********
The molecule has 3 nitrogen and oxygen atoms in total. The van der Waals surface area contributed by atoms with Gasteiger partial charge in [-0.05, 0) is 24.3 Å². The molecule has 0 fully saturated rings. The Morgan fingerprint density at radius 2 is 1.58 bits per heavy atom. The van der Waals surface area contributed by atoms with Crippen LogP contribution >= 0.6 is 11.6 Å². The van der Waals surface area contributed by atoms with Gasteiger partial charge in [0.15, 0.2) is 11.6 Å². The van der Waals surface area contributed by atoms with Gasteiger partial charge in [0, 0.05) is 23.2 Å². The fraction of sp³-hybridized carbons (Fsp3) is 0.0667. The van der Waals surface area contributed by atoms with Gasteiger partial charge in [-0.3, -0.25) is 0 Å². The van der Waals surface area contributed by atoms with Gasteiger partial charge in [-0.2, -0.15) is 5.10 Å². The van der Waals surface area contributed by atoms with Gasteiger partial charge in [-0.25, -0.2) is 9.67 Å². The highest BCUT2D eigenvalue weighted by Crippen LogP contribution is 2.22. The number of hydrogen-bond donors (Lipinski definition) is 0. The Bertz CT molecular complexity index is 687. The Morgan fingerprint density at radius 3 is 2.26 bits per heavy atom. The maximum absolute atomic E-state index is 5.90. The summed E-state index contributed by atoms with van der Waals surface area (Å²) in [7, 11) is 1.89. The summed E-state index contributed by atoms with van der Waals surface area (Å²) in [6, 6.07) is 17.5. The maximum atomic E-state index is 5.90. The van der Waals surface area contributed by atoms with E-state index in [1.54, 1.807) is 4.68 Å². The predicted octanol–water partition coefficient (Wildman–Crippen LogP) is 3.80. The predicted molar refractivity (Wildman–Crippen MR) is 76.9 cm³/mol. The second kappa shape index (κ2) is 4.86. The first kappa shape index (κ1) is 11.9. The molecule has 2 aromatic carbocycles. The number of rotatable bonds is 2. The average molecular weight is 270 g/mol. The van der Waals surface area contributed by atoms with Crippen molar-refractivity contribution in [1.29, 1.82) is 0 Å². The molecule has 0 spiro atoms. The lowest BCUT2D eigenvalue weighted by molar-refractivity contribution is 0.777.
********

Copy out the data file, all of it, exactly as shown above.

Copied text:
The molecule has 3 nitrogen and oxygen atoms in total. The van der Waals surface area contributed by atoms with Gasteiger partial charge in [-0.05, 0) is 24.3 Å². The molecule has 0 fully saturated rings. The Morgan fingerprint density at radius 2 is 1.58 bits per heavy atom. The van der Waals surface area contributed by atoms with Crippen LogP contribution >= 0.6 is 11.6 Å². The van der Waals surface area contributed by atoms with Gasteiger partial charge in [0.15, 0.2) is 11.6 Å². The van der Waals surface area contributed by atoms with Gasteiger partial charge in [0, 0.05) is 23.2 Å². The fraction of sp³-hybridized carbons (Fsp3) is 0.0667. The van der Waals surface area contributed by atoms with Gasteiger partial charge in [-0.3, -0.25) is 0 Å². The van der Waals surface area contributed by atoms with Gasteiger partial charge in [-0.2, -0.15) is 5.10 Å². The van der Waals surface area contributed by atoms with Gasteiger partial charge in [-0.25, -0.2) is 9.67 Å². The highest BCUT2D eigenvalue weighted by Crippen LogP contribution is 2.22. The number of hydrogen-bond donors (Lipinski definition) is 0. The Bertz CT molecular complexity index is 687. The Morgan fingerprint density at radius 3 is 2.26 bits per heavy atom. The maximum absolute atomic E-state index is 5.90. The summed E-state index contributed by atoms with van der Waals surface area (Å²) in [7, 11) is 1.89. The summed E-state index contributed by atoms with van der Waals surface area (Å²) in [6, 6.07) is 17.5. The maximum atomic E-state index is 5.90. The van der Waals surface area contributed by atoms with E-state index in [1.54, 1.807) is 4.68 Å². The predicted octanol–water partition coefficient (Wildman–Crippen LogP) is 3.80. The predicted molar refractivity (Wildman–Crippen MR) is 76.9 cm³/mol. The second kappa shape index (κ2) is 4.86. The first kappa shape index (κ1) is 11.9. The molecule has 2 aromatic carbocycles. The number of rotatable bonds is 2. The average molecular weight is 270 g/mol. The van der Waals surface area contributed by atoms with Crippen molar-refractivity contribution in [1.29, 1.82) is 0 Å². The molecule has 0 spiro atoms. The lowest BCUT2D eigenvalue weighted by molar-refractivity contribution is 0.777.